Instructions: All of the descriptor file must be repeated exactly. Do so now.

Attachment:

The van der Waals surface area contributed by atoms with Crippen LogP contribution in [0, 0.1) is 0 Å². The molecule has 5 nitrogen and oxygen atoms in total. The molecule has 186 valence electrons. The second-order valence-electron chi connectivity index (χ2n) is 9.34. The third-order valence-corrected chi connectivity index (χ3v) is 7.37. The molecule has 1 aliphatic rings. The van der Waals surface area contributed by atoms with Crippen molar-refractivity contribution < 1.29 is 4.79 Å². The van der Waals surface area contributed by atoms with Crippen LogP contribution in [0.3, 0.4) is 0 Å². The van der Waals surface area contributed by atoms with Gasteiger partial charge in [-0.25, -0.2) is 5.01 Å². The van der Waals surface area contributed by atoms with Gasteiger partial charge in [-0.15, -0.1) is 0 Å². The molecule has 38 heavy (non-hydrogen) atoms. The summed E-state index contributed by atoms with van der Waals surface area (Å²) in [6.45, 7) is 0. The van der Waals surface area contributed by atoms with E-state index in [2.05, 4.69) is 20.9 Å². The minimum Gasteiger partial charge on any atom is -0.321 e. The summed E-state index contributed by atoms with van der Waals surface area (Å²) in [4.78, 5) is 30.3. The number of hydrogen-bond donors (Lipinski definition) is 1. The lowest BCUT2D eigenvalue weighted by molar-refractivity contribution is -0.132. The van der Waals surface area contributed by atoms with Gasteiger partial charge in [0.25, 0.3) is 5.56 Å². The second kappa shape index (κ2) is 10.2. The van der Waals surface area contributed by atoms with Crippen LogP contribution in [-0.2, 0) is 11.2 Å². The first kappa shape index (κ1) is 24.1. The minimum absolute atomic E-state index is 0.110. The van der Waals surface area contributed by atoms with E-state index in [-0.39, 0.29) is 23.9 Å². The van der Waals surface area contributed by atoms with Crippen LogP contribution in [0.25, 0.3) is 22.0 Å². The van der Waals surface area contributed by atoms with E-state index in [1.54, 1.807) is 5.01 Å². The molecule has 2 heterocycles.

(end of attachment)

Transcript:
The van der Waals surface area contributed by atoms with Crippen LogP contribution in [0, 0.1) is 0 Å². The molecule has 5 nitrogen and oxygen atoms in total. The molecule has 186 valence electrons. The second-order valence-electron chi connectivity index (χ2n) is 9.34. The third-order valence-corrected chi connectivity index (χ3v) is 7.37. The molecule has 1 aliphatic rings. The van der Waals surface area contributed by atoms with Crippen molar-refractivity contribution < 1.29 is 4.79 Å². The van der Waals surface area contributed by atoms with Crippen LogP contribution in [0.3, 0.4) is 0 Å². The van der Waals surface area contributed by atoms with Gasteiger partial charge in [-0.25, -0.2) is 5.01 Å². The van der Waals surface area contributed by atoms with Gasteiger partial charge in [-0.15, -0.1) is 0 Å². The molecule has 38 heavy (non-hydrogen) atoms. The summed E-state index contributed by atoms with van der Waals surface area (Å²) in [6.45, 7) is 0. The van der Waals surface area contributed by atoms with E-state index in [2.05, 4.69) is 20.9 Å². The minimum Gasteiger partial charge on any atom is -0.321 e. The summed E-state index contributed by atoms with van der Waals surface area (Å²) in [4.78, 5) is 30.3. The number of hydrogen-bond donors (Lipinski definition) is 1. The lowest BCUT2D eigenvalue weighted by molar-refractivity contribution is -0.132. The van der Waals surface area contributed by atoms with Gasteiger partial charge in [0.25, 0.3) is 5.56 Å². The second kappa shape index (κ2) is 10.2. The van der Waals surface area contributed by atoms with Crippen LogP contribution in [-0.2, 0) is 11.2 Å². The first kappa shape index (κ1) is 24.1. The minimum absolute atomic E-state index is 0.110. The van der Waals surface area contributed by atoms with E-state index in [-0.39, 0.29) is 23.9 Å². The van der Waals surface area contributed by atoms with Crippen LogP contribution in [0.25, 0.3) is 22.0 Å². The van der Waals surface area contributed by atoms with E-state index in [1.54, 1.807) is 5.01 Å². The molecule has 2 heterocycles.